Whipping cosmic classic for those into spacing out at 90 bpm.
For those into slow motion disco.
This vinyl collection of previously unrealesed electronic tracks from 1981 till 2015 has been available on Discom label for a few months now. As it’s a strictly limited realese do yourself a favour and get a copy right away. You will definitely not want to miss the two Miha Kralj masterpieces that open the album. Take a listen for proof. The rest of the material is less disco but interesting nevertheless, and that sleeve! Your all-white neo-minimalist flat-cum-gallery living space demands you frame it.
The 80s were about wearing black on black, not exhanging bodily fluids, forgetting about New York and flying to London instead. Grace Jones and Pedro Almodóvar made immense impact. The best fonts were by Neville Brody, seen in magazines like Face and the Arena. From France, Philippe Starck emerged as the new designer god. Communism fell, MTV was born and there was famine in Ethiopia. Nights were spent on watching horror movies in cinemas and ultraviolent Hong Kong gangster films on vhs but people still danced on weekends. Computers took over. Anything else…no, that’s pretty much it.
The sounds? Here’s some of the right stuff in a mix.
It’s essentially the spiritual sequel to The Unnamed Avenger Minimix. It’s still as strange and for sure totally lacks direction. This time we trade cosmic luchadores and Bollywood fighters for Afro super sentais. Sort of. Enjoy.
The Unnamed Avenger Minimix 2 (right-click to save)
Kudos to Jussi and Discotruper for part of the selection. (more…)
Finally it’s here, a new record by the cosmic force behind Den Haan’s epic Gods From Outer Space album, and it’s a cause for celebration. The familiar dynamics are intact and the tone is as hedonistic as ever but the music does not loop back on itself. Strides are taken toward a new destination, somewhere resembling the Almerian region in Spain where the legendary spaghetti westerns were shot.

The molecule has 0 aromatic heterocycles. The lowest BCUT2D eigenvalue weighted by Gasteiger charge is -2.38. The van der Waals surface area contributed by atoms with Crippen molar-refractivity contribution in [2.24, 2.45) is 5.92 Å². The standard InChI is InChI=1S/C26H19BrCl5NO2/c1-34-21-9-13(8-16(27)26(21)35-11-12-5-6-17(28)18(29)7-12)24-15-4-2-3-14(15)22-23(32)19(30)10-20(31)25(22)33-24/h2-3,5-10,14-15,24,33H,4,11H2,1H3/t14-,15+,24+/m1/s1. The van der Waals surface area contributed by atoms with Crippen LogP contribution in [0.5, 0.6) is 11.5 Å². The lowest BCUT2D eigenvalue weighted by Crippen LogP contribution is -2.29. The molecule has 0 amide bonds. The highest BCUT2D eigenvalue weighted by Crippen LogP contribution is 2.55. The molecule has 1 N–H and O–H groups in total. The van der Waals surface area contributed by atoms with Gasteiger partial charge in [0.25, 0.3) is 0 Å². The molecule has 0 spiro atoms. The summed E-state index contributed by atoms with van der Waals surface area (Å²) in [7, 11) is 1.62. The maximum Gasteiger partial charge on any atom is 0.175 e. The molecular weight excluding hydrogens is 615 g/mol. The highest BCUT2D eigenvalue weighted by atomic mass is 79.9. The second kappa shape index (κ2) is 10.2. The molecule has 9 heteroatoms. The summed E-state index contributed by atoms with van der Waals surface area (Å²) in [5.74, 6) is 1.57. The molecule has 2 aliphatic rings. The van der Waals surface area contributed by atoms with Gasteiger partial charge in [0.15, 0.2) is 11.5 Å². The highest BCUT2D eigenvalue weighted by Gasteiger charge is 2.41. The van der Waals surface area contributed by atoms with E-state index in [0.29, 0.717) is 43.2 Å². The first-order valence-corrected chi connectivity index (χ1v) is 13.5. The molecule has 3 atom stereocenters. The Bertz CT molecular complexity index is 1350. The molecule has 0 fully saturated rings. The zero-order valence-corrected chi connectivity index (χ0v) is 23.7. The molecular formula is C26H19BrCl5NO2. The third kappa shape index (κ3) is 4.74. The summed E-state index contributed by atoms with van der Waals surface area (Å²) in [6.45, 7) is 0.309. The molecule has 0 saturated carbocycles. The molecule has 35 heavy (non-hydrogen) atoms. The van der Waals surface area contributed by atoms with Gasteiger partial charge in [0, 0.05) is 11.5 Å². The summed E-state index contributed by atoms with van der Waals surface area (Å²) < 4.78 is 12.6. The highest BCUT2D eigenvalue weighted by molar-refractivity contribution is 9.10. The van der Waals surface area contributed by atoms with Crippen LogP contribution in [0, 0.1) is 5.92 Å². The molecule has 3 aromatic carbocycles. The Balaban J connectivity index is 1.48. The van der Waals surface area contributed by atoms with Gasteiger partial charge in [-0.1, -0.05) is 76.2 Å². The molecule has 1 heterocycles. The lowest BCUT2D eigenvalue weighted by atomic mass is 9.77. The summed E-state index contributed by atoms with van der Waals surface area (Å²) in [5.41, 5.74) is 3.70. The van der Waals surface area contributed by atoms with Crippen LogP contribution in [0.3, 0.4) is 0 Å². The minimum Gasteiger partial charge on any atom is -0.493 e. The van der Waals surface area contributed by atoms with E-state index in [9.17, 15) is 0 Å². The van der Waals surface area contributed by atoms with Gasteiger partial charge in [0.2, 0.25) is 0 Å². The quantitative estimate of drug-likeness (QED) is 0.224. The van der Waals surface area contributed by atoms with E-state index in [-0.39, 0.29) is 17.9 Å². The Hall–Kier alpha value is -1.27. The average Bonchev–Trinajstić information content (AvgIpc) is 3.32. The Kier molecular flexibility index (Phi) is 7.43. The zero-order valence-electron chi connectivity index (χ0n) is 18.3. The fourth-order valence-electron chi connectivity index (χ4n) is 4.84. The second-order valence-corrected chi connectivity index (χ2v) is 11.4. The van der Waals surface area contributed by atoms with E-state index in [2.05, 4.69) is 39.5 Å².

Three of the four tracks on my demo pressing ascend to frenzied, laser synth peaks with rolling thunder basslines, haunting melodies, moody whistling sounds and all around weirdness and toughness. Then there’s one mellow tune that pours dark, delicious tasting liquids over your naked body as you squirm with pleasure. Everything you hear presents a full manifestation of carefully constructed ideas and is executed with technical four-on-the-floor finesse.
Here’s a taster of the stuff. You’ll want it all, obviously. It’ll be available soon.
The high operatic notes reached by Waylon on his record Crème de la Crème have been documented here several times as has been the output of Sylvester. Now let’s hear it for Klaus Nomi, born as Klaus Sperber in Immerstadt, Bavaria. Nomi was a one-time usher at the Deutsche Oper in Berlin, as well as a performer at a gay discothèque Kleist Casino, before moving to New York in 1972 where he became legendary in the city’s art and club scenes.
The voice you hear is a falsetto, not a castrato. A castrato singer’s voice is the result of a castration done before puberty.
The creation of castrati singers became popular first in Rome during the mid-16th century, when the pope banned women singing in churches or on the stage. Italian boys with promising voices would be taken to a back-street barber-surgeon, drugged with opium, and placed in a hot bath. The expert would snip the ducts leading to the testicles, which would wither over time. By the early 1700s, it is estimated that around 4,000 boys a year were getting the operation. Some lived thru the mutilation and many died from complications. Few became celebrated singers.
The high notes of a pre-pubescent boy wafting from the lungs of an adult were said to sound magical and ethereal. The prowess came from an increased breath capacity. The lack of testosterone allowed the skeleton to continue to grow beyond what was normal. Limbs would elongate. As would ribs. This was why castrati had such exceptional lung power. Nobody now actually knows what a castrato singer sounded like, as the practice became illegal in 1861, before recordings could be produced.
The standard compact cassette is a popular way of data storage for personal computers. Typical data rates for compact cassettes are 2,000 bit/s. You can store about 660 kB per side on a 90-minute tape.
The music is from Germany, made in 1981.
The title has absolutely nothing to do with combustible herbage says Steve Cropper. It was just named after a cat called Green Onions, whose moves inspired the riff. Google for more explanations or just let the slowed down voice of Nina nourish your imagination.
The veil between the living and the dead is thinnest at Samhain, the original Halloween when hills ran red with the blood of children and animals. Here now are dark and depressing dance songs to put you into that original spirit for the coming night, music about the living dead, pestilence, drugs, despair and madness. First up is naturally Diamanda Galas herself whose works include recordings The Litanies of Satan and The Divine Punishment, as well as the book The Shit of God, published in 1996.